Chasing Titles

For the longest time I didn’t like my first name. It didn’t feel right when I would say it. Kristina. Krist. Tina. Kristinuh. Nope, not me I wouldn’t have named me Kristina (as if there is someone more qualified than your mother to name you, right?). Most of my life I’ve gone by “Hutto,” my maiden name. Even in the work place Hutto seems to catch on and I’ve worked with people who preferred to call me Kris. Kris was okay, Kristina was weird. Considering my name was very close to being “Christmas Snow” I suppose I should just count my blessings. What I had to realize well into my 20s was that I was still the same person no matter what I answered to. It didn’t matter if it was Kris, Kristina, Tina (don’t call me Tina by the way), Marie (actual middle name), Hutto, X-Tina (yes, this has happened), I was/am still me. So why do we put so much importance on names? Even better, why do we put so much importance on titles?

Kristina-designstyle-love-heart-m

What’s in a title?

I’ve been guilty of chasing a title before. I knew what I wanted my title to be. I knew what I wanted to tell my family and friends and put on a resume. I literally had a goal to be staffing manager at a previous company and to bust it to be the youngest staffing manager in the company. That was all good and I did a lot of hard work to get there, but in no way did the title prepare me for the duties! Especially mentally, but that’s a blog post for another time. You know the saying when you know better, you do better? Well I know better now and my next chase will be a job description, not a title. I’ve interviewed countless people with titles that didn’t mean they did what the title implied. I’ve interviewed people with the right title and wrong job duties or wrong title and right job duties depending on your perspective.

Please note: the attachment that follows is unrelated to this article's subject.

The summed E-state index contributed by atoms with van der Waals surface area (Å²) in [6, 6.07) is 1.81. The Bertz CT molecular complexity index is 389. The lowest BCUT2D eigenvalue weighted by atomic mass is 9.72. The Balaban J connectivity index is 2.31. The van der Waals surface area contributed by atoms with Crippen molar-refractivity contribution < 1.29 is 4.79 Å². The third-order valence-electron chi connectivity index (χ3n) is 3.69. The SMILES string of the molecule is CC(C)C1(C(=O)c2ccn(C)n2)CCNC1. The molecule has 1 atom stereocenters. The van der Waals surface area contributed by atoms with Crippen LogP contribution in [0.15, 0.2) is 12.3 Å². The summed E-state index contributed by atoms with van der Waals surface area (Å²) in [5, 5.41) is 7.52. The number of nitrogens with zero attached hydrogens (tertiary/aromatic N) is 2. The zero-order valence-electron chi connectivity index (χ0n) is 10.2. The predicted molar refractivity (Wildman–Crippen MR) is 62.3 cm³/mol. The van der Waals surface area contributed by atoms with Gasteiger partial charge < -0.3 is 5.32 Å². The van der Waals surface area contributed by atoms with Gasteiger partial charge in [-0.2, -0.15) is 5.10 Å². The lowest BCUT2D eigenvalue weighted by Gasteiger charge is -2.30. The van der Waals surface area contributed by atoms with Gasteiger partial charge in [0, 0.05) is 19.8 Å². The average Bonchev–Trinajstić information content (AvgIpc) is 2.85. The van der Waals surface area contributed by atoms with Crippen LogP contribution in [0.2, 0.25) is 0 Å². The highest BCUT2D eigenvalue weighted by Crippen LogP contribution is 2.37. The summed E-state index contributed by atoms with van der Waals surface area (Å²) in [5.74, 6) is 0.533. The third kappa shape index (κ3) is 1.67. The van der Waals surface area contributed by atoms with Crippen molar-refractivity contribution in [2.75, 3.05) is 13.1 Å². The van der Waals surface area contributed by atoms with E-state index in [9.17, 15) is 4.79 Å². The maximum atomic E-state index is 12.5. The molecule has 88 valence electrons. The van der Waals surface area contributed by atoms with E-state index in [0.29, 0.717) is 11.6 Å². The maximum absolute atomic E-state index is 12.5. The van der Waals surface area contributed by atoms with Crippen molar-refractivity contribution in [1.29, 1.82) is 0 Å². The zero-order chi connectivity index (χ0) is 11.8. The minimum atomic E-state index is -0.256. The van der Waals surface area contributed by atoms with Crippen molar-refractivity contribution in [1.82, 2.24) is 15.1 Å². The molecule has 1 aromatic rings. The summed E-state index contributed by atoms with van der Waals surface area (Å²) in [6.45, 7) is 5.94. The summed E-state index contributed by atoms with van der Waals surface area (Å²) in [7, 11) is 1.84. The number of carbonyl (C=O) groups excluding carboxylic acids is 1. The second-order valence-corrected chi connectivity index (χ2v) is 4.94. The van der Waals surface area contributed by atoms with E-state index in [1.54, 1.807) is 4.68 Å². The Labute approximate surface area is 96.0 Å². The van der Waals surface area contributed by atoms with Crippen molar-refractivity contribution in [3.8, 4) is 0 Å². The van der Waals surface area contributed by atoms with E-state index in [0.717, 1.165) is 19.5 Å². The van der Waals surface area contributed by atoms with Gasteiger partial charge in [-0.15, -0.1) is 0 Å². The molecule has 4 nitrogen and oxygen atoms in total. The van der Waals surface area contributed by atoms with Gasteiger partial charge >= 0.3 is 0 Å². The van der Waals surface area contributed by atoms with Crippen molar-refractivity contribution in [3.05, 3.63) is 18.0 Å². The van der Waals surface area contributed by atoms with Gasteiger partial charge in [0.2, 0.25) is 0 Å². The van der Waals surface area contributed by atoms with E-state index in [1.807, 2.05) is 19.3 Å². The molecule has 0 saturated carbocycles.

What do you do?

The same applies to our title “Human Resources.” I’ve seen some buzz about that title being offensive and dated. I think the same thing must’ve happened to the personnel title when it was time to throw it overboard. Truth is, changing our title isn’t going to change our functions is it? What do you do? Will that change if you come up with a new title? Recruiters, for example, are still recruiting even if they are calling themselves acquirers of talent. So much fuss goes into changing your title, getting away from the bad stereotypes that come with it, and creating a new brand instead of solving the problem. The problem comes from professionals that don’t do our job well. The problem comes from when employees have bad experiences with professionals that don’t do our job well. The problem comes from professionals that don’t work well with their organizations. Before we go fixing titles and changing names let’s look at the work we do and see if we are contributing to the problem or the solution.

Dilbert

What’s in YOUR title?

It’s time to go full-time #truestorytuesday

I love a good story about how off mark a manager has behaved. One of my favorites was the one  I read about the supervisor that decided it would be a great idea for him to take everyone’s cell phones when they got to work and give them back when they left (and not for security purposes). I believe in most cases the manager is just trying to get the job done and hopefully has good intentions, just the wrong way to get to the end result.  I also know what it’s like to be so desperate to get the job done that you start taking extreme measures, but here goes a classic conversation with a manager and a new mom working part-time:

Manager: Look, I know you want to stay home with Violet, and you don’t want anyone else to keep Violet, but I really need you to be here full-time. I’ve made a list of local day cares that can take Violet now. I’ve circled and highlighted my favorites with notes about their curriculum. I think this one is the best and the staff I met with was very friendly, it’s also very affordable. You should call them.

Employee: My availability is part-time and that is not changing.

Close curtain.

workingmoms

What would you do different in this event as either the employee or the manager?